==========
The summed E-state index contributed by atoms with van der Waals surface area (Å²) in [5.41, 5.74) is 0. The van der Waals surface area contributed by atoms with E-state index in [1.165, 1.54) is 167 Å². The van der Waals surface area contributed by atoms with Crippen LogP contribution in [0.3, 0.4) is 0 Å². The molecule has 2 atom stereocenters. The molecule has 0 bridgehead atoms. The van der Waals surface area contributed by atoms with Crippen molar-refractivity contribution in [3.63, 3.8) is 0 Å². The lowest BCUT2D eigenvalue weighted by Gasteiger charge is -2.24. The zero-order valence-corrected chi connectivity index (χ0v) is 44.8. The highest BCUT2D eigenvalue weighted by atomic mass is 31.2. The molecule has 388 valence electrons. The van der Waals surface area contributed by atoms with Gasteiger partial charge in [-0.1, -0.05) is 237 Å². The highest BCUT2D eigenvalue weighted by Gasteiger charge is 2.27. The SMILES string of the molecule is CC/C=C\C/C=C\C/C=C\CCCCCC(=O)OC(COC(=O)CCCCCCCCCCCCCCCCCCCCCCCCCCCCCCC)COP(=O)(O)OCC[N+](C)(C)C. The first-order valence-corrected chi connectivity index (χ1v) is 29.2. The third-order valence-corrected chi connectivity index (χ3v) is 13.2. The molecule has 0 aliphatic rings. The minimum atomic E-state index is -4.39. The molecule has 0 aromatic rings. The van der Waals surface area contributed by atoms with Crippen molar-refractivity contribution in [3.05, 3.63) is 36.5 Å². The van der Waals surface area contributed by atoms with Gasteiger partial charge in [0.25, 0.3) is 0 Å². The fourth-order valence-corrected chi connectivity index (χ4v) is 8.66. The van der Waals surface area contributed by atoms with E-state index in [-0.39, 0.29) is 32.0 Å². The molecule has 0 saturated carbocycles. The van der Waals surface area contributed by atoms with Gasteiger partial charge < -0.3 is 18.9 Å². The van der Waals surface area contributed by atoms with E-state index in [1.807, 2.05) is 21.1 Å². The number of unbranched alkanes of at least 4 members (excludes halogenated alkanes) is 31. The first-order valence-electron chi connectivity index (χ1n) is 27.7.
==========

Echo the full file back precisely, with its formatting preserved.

The summed E-state index contributed by atoms with van der Waals surface area (Å²) in [5.41, 5.74) is 0. The van der Waals surface area contributed by atoms with E-state index in [1.165, 1.54) is 167 Å². The van der Waals surface area contributed by atoms with Crippen LogP contribution in [0.3, 0.4) is 0 Å². The molecule has 2 atom stereocenters. The molecule has 0 bridgehead atoms. The van der Waals surface area contributed by atoms with Crippen molar-refractivity contribution in [3.63, 3.8) is 0 Å². The lowest BCUT2D eigenvalue weighted by Gasteiger charge is -2.24. The zero-order valence-corrected chi connectivity index (χ0v) is 44.8. The highest BCUT2D eigenvalue weighted by atomic mass is 31.2. The molecule has 388 valence electrons. The van der Waals surface area contributed by atoms with Gasteiger partial charge in [-0.1, -0.05) is 237 Å². The highest BCUT2D eigenvalue weighted by Gasteiger charge is 2.27. The SMILES string of the molecule is CC/C=C\C/C=C\C/C=C\CCCCCC(=O)OC(COC(=O)CCCCCCCCCCCCCCCCCCCCCCCCCCCCCCC)COP(=O)(O)OCC[N+](C)(C)C. The first-order valence-corrected chi connectivity index (χ1v) is 29.2. The third-order valence-corrected chi connectivity index (χ3v) is 13.2. The molecule has 0 aliphatic rings. The minimum atomic E-state index is -4.39. The molecule has 0 aromatic rings. The van der Waals surface area contributed by atoms with Crippen molar-refractivity contribution in [3.05, 3.63) is 36.5 Å². The van der Waals surface area contributed by atoms with Gasteiger partial charge in [0.25, 0.3) is 0 Å². The fourth-order valence-corrected chi connectivity index (χ4v) is 8.66. The van der Waals surface area contributed by atoms with E-state index in [-0.39, 0.29) is 32.0 Å². The molecule has 0 saturated carbocycles. The van der Waals surface area contributed by atoms with Gasteiger partial charge < -0.3 is 18.9 Å². The van der Waals surface area contributed by atoms with E-state index in [1.807, 2.05) is 21.1 Å². The number of unbranched alkanes of at least 4 members (excludes halogenated alkanes) is 31. The first-order valence-electron chi connectivity index (χ1n) is 27.7.